I got my start working on a student film called "Daily Mass" and doing extra work on big budget films. The latter was my way of getting on film sets to see what the crews were doing so that I could become more familiar with the various jobs needed to make a film. I also worked at a Chicago cable television station as a director, producer, editor, set designer, lighting director, and cameraman so that I could experiment and learn different techniques for ideas I was working on beforehand. Trying to get work as a production crew member is tough for anyone in this industry, but it can be especially daunting for a minority, specifically African Americans. And the same thing goes for someone looking to write scripts. It's all about who you know and whether or not an opportunity present itself to you. in many cases, it doesn't. So I decided to start my own film production company, Vital Vision Productions, and set my sights on writing, directing, and producing independent feature films and other visual projects.


Do you recommend film schools or does making a film teach you more than a film school?

In my opinion, going to a film school or learning the craft of filmmmaking on the set can work either way. For some people, film schools offer students the ability to learn structure, theory, production interaction, etc. But there are also times when working on film sets and getting involved with productions can be just as invaluable, if not practical, because people tend to find out that learning from mistakes, listening to mentors and building connections with future collaborators can have a powerful impact on not only their lives but also the ones around them.

How challenging is it to distribute indie films and find an audience for indie films?

It can be a difficult road ahead for a filmmaker if he or she does not have a plan in mind when an idea for a story starts to take shape in the early stages. In my opinion, creative people must first think of who the target audience is for their project, and then they would need to concentrate their efforts on attracting a distributor, or producer, who can shepherd their project along and work together with them to create a list of financiers to forge a film business plan. Only then can anyone pursuing a dream in filmmaking actually make their project a reality.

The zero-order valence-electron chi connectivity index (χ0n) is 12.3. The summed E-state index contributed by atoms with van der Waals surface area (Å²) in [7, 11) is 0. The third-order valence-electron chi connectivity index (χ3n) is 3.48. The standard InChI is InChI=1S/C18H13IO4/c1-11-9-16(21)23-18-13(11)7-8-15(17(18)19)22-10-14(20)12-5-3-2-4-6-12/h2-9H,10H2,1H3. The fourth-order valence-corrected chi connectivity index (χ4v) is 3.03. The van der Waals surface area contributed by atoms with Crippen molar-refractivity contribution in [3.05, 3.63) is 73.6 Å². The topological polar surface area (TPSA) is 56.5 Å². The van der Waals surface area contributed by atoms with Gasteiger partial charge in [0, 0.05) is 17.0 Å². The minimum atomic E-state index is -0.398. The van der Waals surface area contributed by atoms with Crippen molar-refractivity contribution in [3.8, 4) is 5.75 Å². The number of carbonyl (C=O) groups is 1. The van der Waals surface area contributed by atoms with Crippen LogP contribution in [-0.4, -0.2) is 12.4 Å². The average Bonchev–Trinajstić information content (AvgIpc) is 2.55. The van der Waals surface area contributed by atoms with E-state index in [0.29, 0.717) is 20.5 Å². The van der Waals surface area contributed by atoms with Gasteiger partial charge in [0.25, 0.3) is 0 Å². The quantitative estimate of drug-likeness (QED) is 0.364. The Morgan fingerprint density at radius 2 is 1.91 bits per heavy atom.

How can cinema improve the world and make it a better place?

I believe that cinema can help shine a spotlight on certain people, cultures, and ideas that normally would not get any attention from the major studios. Cinema can also be used to dispel stereotypes, misinformation, propaganda, and untruths by showing some form of truth, or by telling a story as truthfully as possible. I can remember seeing the film "Claudine," starring James Earl Jones and Diahann Carroll, and being moved to tears as a result of its storyline, which featured a Black family in an urban neighborhood struggling to stay together. In the same vein, I saw the film, "The Bicycle Thief," and was moved just as deeply emotionally. So cinema can have a powerful impact on an audience by showing people their strengths, their weaknesses, their fears, their courageousness, their humanity.


Why do you make films?

I make films because I love storytelling. I love the whole process of sitting around a campfire or table and telling stories that fascinate people. After I began drawing at an early age, I soon wanted to tell more of the backstory of my drawings and oil paintings so I began to write out short stories. Soon thereafter, I moved on to writing screenplays since I already created storyboards to accommodate the stories. From there, I had a natural inclination to take all of these elements and put them together; hence, the concept of filmmaking. Creating films stems from an impulse to tell stories visually. And I'm naturally drawn to that.


What is your next project and what are you currently working on?

I'm in development on my second feature film, tentatively titled "The Crimson Sun." It is about a family that has to travel across the country to visit relatives due to an unfortunate tragedy. It's about how violence at home can spill out into the community, and how long-held secrets sometimes refuse to lie dormant as they have a strange way of emerging out of the darkness.


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© Toronto Film Mag I 2020